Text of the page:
Other objects and advantages of the present invention will be set forth in part in the description and in the drawings which follow and, in part, will be obvious from the description or may be learned by practice of the invention.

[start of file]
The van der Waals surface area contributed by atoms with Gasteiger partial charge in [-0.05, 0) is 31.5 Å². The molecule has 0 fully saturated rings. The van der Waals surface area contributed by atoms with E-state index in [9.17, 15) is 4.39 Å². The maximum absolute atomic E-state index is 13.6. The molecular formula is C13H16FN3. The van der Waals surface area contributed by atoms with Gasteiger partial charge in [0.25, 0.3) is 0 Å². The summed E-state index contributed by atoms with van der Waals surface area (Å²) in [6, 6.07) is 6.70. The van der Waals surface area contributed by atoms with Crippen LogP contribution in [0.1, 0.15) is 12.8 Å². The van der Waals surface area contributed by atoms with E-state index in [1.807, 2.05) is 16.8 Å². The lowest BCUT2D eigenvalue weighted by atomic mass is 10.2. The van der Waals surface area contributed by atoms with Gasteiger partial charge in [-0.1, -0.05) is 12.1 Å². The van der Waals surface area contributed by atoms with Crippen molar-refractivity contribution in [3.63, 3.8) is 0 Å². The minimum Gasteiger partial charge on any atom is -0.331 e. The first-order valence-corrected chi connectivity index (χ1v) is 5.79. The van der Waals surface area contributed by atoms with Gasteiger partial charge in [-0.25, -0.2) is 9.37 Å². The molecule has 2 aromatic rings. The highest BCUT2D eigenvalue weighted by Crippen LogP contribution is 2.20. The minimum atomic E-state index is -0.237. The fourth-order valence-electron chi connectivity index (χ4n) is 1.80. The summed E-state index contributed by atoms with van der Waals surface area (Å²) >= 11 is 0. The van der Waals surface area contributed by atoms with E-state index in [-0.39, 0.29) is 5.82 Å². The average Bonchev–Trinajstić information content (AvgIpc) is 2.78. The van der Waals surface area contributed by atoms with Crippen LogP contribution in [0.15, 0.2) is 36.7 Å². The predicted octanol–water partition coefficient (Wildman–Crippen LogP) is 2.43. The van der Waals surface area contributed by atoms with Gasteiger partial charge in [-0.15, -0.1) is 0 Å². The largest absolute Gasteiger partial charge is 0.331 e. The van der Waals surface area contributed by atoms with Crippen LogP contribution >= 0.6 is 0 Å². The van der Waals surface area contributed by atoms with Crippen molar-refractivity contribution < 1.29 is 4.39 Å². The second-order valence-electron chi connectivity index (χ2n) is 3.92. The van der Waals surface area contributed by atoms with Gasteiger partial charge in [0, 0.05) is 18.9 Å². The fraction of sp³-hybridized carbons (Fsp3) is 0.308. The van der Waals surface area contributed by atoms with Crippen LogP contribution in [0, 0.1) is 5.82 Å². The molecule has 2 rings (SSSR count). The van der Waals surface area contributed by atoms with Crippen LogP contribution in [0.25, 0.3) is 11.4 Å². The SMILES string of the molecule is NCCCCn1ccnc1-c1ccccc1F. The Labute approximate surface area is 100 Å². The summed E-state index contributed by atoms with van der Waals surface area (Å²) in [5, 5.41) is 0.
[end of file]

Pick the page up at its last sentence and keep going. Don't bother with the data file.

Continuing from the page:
To achieve the foregoing objects, and in accordance with the purpose of the invention as broadly described herein, the present invention provides a system, method, and computer-readable code implementing a software process for use in a computing environment having a connection to a network, for encapsulating socket functionality in a lightweight uniform communications object model. This comprises a plurality of supplied user-invocable communications functions, each of the functions having a defined interface; a subprocess for receiving one or more invocations of any of the defined interfaces; and a subprocess for processing one or more logic routines in response to each of the invocations. Preferably, these functions are provided in a manner that is system-independent, language-independent, and device-independent; the functions include one or more functions supporting synchronous input/output and one or more functions supporting asynchronous input/output; and the model can be implemented in, and ported across, environments ranging from resource-constrained devices through servers. Preferably, a first of the interfaces enables use of a subprocess for creating a sublayer for client support and a second of the interfaces enables use of a subprocess for creating a sublayer for server support; a third of the interfaces enables use of a subprocess for creating one or more data brokers, wherein each of the data brokers may operate on a stream of data or on one or more logical records of data; a fourth of the interfaces enables use of a subprocess for creating one or more data broker assimilators, wherein each of the data broker assimilators assimilates one or more data brokers; a fifth of the interfaces enables use of a subprocess for creating one or more data assimilators, wherein each of the data assimilators provides a subprocess for data assimilation and provides a subprocess for notification of connection termination; a sixth of the interfaces enables use of a subprocess for creating one or more multiplexed data assimilators, wherein each of the multiplexed data assimilators provides a subprocess for data assimilation for data arriving on more than one connection, and provides a subprocess for notification of connection termination of the more than one connection.